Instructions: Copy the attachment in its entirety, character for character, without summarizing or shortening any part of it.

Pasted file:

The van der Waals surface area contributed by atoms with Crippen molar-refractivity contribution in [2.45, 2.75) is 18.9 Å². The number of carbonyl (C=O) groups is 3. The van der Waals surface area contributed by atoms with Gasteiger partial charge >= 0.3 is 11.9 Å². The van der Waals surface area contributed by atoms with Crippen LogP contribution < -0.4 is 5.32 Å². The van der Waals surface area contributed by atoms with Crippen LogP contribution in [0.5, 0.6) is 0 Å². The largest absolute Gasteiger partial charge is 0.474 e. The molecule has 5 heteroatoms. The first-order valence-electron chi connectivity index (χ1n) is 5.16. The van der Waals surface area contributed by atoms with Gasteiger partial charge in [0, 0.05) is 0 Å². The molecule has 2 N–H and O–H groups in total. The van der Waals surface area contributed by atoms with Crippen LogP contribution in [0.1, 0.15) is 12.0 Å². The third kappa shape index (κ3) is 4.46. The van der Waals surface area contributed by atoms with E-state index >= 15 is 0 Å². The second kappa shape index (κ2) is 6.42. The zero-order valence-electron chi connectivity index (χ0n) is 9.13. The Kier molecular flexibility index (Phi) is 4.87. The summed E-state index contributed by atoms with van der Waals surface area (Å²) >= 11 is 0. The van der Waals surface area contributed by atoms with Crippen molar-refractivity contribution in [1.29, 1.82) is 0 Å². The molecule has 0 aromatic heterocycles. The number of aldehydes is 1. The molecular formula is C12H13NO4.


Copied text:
The van der Waals surface area contributed by atoms with Crippen molar-refractivity contribution in [2.45, 2.75) is 18.9 Å². The number of carbonyl (C=O) groups is 3. The van der Waals surface area contributed by atoms with Gasteiger partial charge >= 0.3 is 11.9 Å². The van der Waals surface area contributed by atoms with Crippen LogP contribution < -0.4 is 5.32 Å². The van der Waals surface area contributed by atoms with Crippen LogP contribution in [0.5, 0.6) is 0 Å². The largest absolute Gasteiger partial charge is 0.474 e. The molecule has 5 heteroatoms. The first-order valence-electron chi connectivity index (χ1n) is 5.16. The van der Waals surface area contributed by atoms with Gasteiger partial charge in [0, 0.05) is 0 Å². The molecule has 2 N–H and O–H groups in total. The van der Waals surface area contributed by atoms with Crippen LogP contribution in [0.1, 0.15) is 12.0 Å². The third kappa shape index (κ3) is 4.46. The van der Waals surface area contributed by atoms with E-state index >= 15 is 0 Å². The second kappa shape index (κ2) is 6.42. The zero-order valence-electron chi connectivity index (χ0n) is 9.13. The Kier molecular flexibility index (Phi) is 4.87. The summed E-state index contributed by atoms with van der Waals surface area (Å²) >= 11 is 0. The van der Waals surface area contributed by atoms with Crippen molar-refractivity contribution in [1.29, 1.82) is 0 Å². The molecule has 0 aromatic heterocycles. The number of aldehydes is 1. The molecular formula is C12H13NO4.